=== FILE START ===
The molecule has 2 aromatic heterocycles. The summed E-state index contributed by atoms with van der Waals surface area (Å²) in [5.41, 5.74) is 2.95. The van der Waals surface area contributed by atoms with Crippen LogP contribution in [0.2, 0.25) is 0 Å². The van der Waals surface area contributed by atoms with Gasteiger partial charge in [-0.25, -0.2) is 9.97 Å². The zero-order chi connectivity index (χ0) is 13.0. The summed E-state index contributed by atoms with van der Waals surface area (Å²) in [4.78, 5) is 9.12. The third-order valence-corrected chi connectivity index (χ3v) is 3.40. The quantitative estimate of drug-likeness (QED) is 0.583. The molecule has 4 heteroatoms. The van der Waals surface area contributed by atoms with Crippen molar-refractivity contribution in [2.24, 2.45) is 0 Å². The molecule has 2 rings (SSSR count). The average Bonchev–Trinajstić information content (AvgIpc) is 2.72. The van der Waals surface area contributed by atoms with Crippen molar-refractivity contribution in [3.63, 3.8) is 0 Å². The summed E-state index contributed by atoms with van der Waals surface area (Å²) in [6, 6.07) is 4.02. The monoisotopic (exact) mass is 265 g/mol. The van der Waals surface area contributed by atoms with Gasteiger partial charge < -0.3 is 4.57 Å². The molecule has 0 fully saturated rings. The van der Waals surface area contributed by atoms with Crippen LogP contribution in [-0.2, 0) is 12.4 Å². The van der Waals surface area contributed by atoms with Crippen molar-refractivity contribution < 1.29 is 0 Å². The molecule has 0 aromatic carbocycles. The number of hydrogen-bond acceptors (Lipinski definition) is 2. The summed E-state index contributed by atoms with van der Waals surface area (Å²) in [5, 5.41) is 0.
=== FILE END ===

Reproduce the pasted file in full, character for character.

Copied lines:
The molecule has 2 aromatic heterocycles. The summed E-state index contributed by atoms with van der Waals surface area (Å²) in [5.41, 5.74) is 2.95. The van der Waals surface area contributed by atoms with Crippen LogP contribution in [0.2, 0.25) is 0 Å². The van der Waals surface area contributed by atoms with Gasteiger partial charge in [-0.25, -0.2) is 9.97 Å². The zero-order chi connectivity index (χ0) is 13.0. The summed E-state index contributed by atoms with van der Waals surface area (Å²) in [4.78, 5) is 9.12. The third-order valence-corrected chi connectivity index (χ3v) is 3.40. The quantitative estimate of drug-likeness (QED) is 0.583. The molecule has 4 heteroatoms. The van der Waals surface area contributed by atoms with Crippen molar-refractivity contribution in [2.24, 2.45) is 0 Å². The molecule has 2 rings (SSSR count). The average Bonchev–Trinajstić information content (AvgIpc) is 2.72. The van der Waals surface area contributed by atoms with Crippen molar-refractivity contribution in [3.63, 3.8) is 0 Å². The summed E-state index contributed by atoms with van der Waals surface area (Å²) in [6, 6.07) is 4.02. The monoisotopic (exact) mass is 265 g/mol. The van der Waals surface area contributed by atoms with Gasteiger partial charge < -0.3 is 4.57 Å². The molecule has 0 fully saturated rings. The van der Waals surface area contributed by atoms with Crippen LogP contribution in [-0.2, 0) is 12.4 Å². The van der Waals surface area contributed by atoms with Crippen molar-refractivity contribution < 1.29 is 0 Å². The molecule has 0 aromatic carbocycles. The number of hydrogen-bond acceptors (Lipinski definition) is 2. The summed E-state index contributed by atoms with van der Waals surface area (Å²) in [5, 5.41) is 0.